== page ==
The medieval town of York has always offered plenty to history buffs and café-goers, but a quiet foodie revolution, too, has recently been taking place. Wander down one of the higgledy-piggledy backstreets and you’ll find a new crop of young chefs putting the city’s food in the spotlight.
Head under the ancient arch of Micklegate, for example. Once known for its pub and club crawl ‘The Micklegate Run’, the listed buildings on this street now house some top-notch restaurants, the newest addition to the block being trendy Skosh.
After seriously starry stints at Northcote, Pipe and Glass and The Star Inn at Harome, along with extensive travels in Asia, half-Indian chef Neil Bentinck has returned to his hometown to open this contemporary small plates restaurant.
The contemporary interiors of Skosh combine stained pine wood tables with bold yellow and grey touches. Sit on the table in the middle of the restaurant that’s framed by a striking jade painted arch, or get close to the action on a high seat looking onto Neil’s open kitchen that glows at night thanks to bright yellow tiles on the back wall.
Cutlery is balanced on wooden blocks, handmade for the restaurant, and dishes are served on bespoke ceramic crockery in earthy colours, created by Neil and ceramicist Jess Jos.
The small plates menu (the word Skosh comes from the Japanese ‘sukoshi’ meaning ‘a small amount’) is made for sharing, and our waiter suggested five or six small plates between two, or two to three of the larger options.
Hand-finished ceramic plates arrived in swift succession – crisp square nuggets of saddleback pork were accompanied with a sweet and sour tangy gooseberry ketchup, jewel-like granola-fried Skosh chicken was dipped in a delicate sorrel emulsion, and molasses-cured wild sea trout came on little sticks with peanuts and lime.
Larger dishes were excellent, with equally thoughtful choices for meat-eaters, pescatarians and vegetarians. Crisp-topped Suffolk lamb belly fell apart beautifully and was livened up with bursts of pomegranate seeds, pickled onion, charred baby gem lettuce and a dash of yogurt to cut through the meat.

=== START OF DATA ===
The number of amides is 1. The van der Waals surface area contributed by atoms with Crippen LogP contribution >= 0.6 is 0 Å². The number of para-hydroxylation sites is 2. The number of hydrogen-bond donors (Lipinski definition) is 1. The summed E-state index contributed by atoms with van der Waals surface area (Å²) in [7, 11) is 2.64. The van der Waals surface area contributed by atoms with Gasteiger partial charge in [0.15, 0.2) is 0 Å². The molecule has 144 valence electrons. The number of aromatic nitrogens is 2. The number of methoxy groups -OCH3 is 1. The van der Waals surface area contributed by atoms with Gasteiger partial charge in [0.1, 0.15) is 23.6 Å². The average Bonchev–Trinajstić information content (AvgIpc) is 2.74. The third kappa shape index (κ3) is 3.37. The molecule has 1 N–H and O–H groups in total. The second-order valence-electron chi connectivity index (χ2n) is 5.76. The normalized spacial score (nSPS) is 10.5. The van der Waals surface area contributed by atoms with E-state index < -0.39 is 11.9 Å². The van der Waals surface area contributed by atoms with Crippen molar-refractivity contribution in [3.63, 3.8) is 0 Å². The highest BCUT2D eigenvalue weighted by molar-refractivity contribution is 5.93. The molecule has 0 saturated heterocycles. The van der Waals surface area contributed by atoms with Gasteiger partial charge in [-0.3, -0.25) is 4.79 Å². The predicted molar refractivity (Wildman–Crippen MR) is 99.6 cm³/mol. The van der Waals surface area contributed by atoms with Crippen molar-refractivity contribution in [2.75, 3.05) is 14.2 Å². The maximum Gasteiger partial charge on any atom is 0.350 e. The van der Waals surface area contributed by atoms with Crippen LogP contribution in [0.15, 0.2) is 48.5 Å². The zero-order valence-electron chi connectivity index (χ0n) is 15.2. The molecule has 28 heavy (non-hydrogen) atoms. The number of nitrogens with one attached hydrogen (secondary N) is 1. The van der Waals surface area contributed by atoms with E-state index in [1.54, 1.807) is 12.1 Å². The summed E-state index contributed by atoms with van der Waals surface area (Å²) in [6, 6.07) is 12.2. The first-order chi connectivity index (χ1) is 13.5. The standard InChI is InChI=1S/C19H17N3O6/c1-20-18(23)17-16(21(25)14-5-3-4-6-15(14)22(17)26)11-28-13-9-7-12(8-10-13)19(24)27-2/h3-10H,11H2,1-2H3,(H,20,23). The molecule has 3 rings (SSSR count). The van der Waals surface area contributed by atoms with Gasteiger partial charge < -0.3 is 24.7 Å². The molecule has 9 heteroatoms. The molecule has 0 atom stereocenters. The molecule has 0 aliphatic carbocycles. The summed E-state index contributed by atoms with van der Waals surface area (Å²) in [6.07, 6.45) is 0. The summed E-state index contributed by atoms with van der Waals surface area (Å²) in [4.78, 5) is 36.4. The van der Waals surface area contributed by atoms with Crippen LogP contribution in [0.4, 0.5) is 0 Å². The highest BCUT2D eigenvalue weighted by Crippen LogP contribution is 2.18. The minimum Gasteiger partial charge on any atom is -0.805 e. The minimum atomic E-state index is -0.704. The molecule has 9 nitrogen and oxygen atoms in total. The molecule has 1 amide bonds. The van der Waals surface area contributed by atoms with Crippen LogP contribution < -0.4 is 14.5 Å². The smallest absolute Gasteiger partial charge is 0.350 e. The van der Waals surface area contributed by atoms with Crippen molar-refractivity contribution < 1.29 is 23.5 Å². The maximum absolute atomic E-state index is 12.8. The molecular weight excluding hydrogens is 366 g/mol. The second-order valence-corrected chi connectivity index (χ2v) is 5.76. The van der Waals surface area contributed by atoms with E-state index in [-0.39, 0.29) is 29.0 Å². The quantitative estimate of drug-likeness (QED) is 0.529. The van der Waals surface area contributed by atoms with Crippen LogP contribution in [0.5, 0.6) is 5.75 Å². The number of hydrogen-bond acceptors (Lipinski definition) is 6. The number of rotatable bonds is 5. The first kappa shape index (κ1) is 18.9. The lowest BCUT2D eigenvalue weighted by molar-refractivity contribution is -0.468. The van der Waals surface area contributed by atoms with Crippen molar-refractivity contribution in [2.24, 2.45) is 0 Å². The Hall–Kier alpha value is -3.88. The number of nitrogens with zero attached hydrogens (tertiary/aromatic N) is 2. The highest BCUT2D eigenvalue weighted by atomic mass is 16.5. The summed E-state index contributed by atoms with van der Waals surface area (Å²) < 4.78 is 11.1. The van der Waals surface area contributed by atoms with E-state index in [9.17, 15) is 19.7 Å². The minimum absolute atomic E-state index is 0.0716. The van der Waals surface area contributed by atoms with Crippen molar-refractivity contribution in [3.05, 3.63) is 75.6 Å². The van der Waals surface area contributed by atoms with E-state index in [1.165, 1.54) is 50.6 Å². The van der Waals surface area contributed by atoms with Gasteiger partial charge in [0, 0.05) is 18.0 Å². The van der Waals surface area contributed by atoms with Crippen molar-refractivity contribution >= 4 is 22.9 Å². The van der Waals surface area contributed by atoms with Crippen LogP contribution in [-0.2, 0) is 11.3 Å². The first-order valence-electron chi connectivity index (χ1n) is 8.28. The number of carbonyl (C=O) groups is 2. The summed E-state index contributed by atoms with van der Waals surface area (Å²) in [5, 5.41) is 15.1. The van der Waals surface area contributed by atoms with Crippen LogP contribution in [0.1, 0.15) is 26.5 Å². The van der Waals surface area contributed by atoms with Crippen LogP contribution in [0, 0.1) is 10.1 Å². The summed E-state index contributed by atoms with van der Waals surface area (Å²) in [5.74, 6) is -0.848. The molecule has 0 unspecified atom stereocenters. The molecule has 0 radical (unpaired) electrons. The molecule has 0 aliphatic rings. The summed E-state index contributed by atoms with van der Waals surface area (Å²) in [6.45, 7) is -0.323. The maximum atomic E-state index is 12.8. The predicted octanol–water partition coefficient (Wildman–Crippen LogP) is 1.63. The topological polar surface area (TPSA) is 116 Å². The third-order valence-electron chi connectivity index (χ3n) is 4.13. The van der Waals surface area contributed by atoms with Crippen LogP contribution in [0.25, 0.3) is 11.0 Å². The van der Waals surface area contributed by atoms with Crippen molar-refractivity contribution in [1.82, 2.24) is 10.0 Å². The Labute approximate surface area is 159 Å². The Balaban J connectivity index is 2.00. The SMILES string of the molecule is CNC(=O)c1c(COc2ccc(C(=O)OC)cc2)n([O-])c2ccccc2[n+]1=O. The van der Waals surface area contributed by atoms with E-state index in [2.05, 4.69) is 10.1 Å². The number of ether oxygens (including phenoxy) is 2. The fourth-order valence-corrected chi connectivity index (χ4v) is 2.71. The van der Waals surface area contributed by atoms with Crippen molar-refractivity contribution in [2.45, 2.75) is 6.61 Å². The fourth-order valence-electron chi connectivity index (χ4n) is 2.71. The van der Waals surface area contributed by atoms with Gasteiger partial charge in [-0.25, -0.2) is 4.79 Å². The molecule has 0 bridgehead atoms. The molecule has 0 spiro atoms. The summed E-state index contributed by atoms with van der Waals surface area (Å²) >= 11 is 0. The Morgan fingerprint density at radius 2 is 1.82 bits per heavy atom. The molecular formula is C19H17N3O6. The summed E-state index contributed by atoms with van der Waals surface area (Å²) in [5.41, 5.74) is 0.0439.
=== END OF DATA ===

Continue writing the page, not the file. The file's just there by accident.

Baked hake was topped with finely sliced cauliflower with Egyptian Dukkah spice mix on an umami-packed miso cauliflower rice bed – the highlight of the meal. Summer veg (we had artichoke, beetroot, courgette, tomatoes and yellow carrots) brought over from local Brunswick Nursery, the very same day, was tarted up with creamy burrata, black olives and a clean rapeseed oil emulsion.
Sticking to his Indian roots, Neil plays with mango lassis on the dessert menu. Shot glasses of smooth and creamy mango were lifted with cardamom and served with mini doughnuts that burst open to reveal an intensely yellow saffron custard centre.
Neil’s speciality dessert uses goat’s curd from nearby Yellison Farm to create fluffy toasted marshmallows with refreshing raspberry sorbet and a zingy lychee granita. A richer, more grown-up dessert was a 76% chocolate slice, which had a brittle-like black olive crisp and a light fennel foam topping with chocolate-fennel sauce.
A real contemporary addition to ancient York, Skosh is pushing the city’s restaurant scene up a notch, making it a serious foodie destination.
Written by Alex Crossley
Photgraphs by Alex Crossley and Skosh
First Published July 2016
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